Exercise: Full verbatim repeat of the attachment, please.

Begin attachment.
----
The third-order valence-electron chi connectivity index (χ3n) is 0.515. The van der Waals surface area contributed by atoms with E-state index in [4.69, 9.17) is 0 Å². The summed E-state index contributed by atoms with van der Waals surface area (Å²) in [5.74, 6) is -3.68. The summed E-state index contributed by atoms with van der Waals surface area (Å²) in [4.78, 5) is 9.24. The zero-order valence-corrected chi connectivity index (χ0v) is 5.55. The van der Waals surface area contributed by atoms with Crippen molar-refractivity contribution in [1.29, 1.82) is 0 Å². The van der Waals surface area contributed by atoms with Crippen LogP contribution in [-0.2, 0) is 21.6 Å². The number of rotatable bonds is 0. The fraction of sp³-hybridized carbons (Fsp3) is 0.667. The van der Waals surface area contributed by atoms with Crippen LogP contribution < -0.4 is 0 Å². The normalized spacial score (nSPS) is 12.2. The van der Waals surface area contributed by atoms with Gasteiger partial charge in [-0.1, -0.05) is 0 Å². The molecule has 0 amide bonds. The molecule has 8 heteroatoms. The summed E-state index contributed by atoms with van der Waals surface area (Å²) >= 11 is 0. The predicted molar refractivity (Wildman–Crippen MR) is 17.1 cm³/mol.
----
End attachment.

The third-order valence-electron chi connectivity index (χ3n) is 0.515. The van der Waals surface area contributed by atoms with E-state index in [4.69, 9.17) is 0 Å². The summed E-state index contributed by atoms with van der Waals surface area (Å²) in [5.74, 6) is -3.68. The summed E-state index contributed by atoms with van der Waals surface area (Å²) in [4.78, 5) is 9.24. The zero-order valence-corrected chi connectivity index (χ0v) is 5.55. The van der Waals surface area contributed by atoms with Crippen molar-refractivity contribution in [1.29, 1.82) is 0 Å². The van der Waals surface area contributed by atoms with Crippen LogP contribution in [-0.2, 0) is 21.6 Å². The number of rotatable bonds is 0. The fraction of sp³-hybridized carbons (Fsp3) is 0.667. The van der Waals surface area contributed by atoms with Crippen LogP contribution < -0.4 is 0 Å². The normalized spacial score (nSPS) is 12.2. The van der Waals surface area contributed by atoms with Gasteiger partial charge in [-0.1, -0.05) is 0 Å². The molecule has 0 amide bonds. The molecule has 8 heteroatoms. The summed E-state index contributed by atoms with van der Waals surface area (Å²) >= 11 is 0. The predicted molar refractivity (Wildman–Crippen MR) is 17.1 cm³/mol.